There are few skills more useful than the ability to tell a whoppin' good yarn. If you really want to make friends and influence your enemies, one of the best ways to do it is to tell a good story.
Of course, telling a story is an art form in itself. Nobody understands that better than Tamarind King, an extraordinary young lady who recently won the 2003 National Youth Storytelling Olympics.
The 14-year-old Albuquerque resident was one of three kids from New Mexico who competed at the Olympics in Hanford, Calif. In the end, Tamarind beat out her competition with a story called "The Signifying Monkey."
"It's a really old folk tale that evolved into a street poem because so many people told it," she says. "It's about this monkey that gets a lion into a fight with an elephant by telling him gossip. The lion gets mad at the monkey, but the monkey outwits him in the end."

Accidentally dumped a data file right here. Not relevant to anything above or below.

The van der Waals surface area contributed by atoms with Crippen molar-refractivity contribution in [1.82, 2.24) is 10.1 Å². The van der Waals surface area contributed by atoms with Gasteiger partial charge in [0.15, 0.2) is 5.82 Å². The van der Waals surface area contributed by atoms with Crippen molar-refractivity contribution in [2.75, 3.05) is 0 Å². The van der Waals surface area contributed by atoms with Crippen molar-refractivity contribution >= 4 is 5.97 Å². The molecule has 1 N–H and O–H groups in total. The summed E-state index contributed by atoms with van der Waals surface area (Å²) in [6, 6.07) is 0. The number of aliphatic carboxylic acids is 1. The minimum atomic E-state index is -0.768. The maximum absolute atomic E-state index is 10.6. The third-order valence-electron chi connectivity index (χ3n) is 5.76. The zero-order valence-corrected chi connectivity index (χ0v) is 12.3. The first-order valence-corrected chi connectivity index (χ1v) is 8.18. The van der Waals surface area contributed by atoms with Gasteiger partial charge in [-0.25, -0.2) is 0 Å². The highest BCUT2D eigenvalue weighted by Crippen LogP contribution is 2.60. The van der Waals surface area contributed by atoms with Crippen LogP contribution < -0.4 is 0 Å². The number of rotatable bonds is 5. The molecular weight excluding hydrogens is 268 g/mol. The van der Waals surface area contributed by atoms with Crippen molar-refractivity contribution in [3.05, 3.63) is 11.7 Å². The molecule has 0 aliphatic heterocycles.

Tamarind found out she would be competing at the Olympics on Feb. 14, which is both her birthday and African-American Day. No funds were available to get her or the other New Mexican storytellers to the competition, so Tamarind created and sold her own stationary, and also took part in two storytelling fundraisers.
A talent for storytelling runs deep in the King family. Tamarind's mom, Ramona, has worked as a professional storyteller for many years, even performing at the White House while Clinton was in office.
Although Tamarind will perform at the 31st National Storytelling Festival in Jonesborough, Tenn., this October, she has no interest in pursuing storytelling professionally. She's more interested in puppeteering, visual arts and fiction writing. Whatever path she chooses, there can be little doubt that this talented, hardworking young lady will meet with plenty of success.